The simplest way to describe graphene is that it is a single, thin layer of graphite — the soft, flaky material used in pencil lead. Graphite is an allotrope of the element carbon, meaning it possesses the same atoms but they’re arranged in a different way, giving the material different properties. For example, both diamond and graphite are forms of carbon, yet they have wildly different natures. Diamonds are incredibly strong, while graphite is brittle. Graphene’s atoms are arranged in a hexagonal arrangement.

Interestingly, when graphene is isolated from graphite it takes on some miraculous properties. It is a mere one-atom thick, the first two-dimensional material ever discovered. Despite this, graphene is also one of the strongest materials in the known universe. With a tensile strength of 130 GPa (gigapascals), it is more than 100 times stronger than steel.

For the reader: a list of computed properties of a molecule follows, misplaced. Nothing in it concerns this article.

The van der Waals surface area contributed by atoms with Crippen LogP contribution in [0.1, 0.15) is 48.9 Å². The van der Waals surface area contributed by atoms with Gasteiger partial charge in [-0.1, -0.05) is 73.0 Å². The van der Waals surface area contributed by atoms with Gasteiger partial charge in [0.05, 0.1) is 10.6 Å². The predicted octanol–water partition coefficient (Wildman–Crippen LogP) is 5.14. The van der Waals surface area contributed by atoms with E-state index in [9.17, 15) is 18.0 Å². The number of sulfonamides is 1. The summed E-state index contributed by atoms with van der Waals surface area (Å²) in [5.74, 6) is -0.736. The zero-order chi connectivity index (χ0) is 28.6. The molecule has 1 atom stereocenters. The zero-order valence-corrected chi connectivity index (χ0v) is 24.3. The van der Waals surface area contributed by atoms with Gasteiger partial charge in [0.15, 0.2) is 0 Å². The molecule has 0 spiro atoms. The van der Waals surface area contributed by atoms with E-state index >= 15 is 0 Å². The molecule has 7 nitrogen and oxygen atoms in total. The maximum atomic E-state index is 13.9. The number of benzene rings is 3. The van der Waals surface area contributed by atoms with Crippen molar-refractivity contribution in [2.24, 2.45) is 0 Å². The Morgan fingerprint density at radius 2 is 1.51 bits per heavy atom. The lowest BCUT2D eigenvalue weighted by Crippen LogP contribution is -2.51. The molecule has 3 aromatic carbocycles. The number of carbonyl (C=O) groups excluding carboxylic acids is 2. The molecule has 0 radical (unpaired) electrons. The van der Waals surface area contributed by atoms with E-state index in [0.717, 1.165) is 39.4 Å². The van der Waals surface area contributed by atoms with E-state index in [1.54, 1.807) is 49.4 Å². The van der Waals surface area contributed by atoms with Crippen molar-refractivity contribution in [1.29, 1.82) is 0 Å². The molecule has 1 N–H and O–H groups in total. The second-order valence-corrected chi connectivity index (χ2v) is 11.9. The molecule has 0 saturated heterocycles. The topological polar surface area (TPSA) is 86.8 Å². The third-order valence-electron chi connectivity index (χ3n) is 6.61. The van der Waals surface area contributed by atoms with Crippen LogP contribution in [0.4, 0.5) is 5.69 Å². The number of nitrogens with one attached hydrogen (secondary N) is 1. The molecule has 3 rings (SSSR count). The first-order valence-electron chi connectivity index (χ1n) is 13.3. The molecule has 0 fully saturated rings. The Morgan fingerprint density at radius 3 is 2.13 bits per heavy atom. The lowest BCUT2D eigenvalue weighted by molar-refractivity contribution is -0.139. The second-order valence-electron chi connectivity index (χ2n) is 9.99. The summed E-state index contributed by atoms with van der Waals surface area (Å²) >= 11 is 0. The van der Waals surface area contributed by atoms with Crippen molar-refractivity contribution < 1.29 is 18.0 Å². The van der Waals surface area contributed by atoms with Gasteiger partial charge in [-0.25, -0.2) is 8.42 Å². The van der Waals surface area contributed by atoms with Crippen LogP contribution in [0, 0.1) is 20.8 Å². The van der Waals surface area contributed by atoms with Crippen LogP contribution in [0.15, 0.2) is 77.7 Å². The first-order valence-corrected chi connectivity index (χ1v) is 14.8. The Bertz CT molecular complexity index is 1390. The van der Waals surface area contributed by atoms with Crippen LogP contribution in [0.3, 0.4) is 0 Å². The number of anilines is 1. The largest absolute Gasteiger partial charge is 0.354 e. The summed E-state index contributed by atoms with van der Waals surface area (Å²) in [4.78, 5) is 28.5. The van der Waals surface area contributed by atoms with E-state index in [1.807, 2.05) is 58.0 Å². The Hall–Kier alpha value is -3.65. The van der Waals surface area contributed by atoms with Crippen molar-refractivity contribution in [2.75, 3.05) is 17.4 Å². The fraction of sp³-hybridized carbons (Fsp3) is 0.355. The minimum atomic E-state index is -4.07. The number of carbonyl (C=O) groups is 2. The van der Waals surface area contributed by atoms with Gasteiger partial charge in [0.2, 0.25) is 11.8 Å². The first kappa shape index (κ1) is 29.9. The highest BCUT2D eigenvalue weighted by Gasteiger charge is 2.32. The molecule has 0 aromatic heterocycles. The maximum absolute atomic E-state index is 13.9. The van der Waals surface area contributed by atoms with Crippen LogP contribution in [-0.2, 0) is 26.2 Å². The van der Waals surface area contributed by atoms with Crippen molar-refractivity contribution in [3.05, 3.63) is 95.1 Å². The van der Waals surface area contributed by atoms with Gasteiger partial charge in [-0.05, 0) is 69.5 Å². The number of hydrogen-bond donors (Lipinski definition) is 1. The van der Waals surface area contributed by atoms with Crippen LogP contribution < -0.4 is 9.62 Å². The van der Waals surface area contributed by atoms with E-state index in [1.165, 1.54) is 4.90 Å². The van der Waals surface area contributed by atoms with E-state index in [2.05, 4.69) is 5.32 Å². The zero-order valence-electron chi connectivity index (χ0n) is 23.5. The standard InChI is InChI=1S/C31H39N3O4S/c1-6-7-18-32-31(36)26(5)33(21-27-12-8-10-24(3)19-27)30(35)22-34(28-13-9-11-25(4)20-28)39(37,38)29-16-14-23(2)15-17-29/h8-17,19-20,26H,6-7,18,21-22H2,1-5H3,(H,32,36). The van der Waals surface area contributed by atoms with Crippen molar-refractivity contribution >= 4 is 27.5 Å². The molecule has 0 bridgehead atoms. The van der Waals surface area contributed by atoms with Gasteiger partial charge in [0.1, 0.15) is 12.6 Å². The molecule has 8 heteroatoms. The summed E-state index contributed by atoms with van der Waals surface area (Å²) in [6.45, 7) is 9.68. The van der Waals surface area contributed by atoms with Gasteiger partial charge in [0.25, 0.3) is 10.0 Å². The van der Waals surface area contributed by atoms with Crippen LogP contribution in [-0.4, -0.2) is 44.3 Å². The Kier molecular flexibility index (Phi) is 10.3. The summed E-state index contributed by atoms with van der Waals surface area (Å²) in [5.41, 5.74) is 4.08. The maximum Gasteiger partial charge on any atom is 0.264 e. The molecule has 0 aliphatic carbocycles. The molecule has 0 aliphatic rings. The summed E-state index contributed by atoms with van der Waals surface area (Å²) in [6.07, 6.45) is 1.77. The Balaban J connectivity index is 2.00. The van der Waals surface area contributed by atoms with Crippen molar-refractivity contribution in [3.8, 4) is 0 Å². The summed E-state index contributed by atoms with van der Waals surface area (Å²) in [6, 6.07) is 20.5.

Bottom paint is the paint on a ships hull that is below the waterline.

Due to it being submerged, fouling organisms such as shells, weeds, and slime can harm the structural integrity of your boat hull, which can lead to more expensive repairs down the road.

Excessive marine growth on the bottom of a ship can also increase fuel bill because the engine has to work harder to move the boat through the water. Even worse, bio-fouling can make maneuvering more difficult—which can be dangerous.

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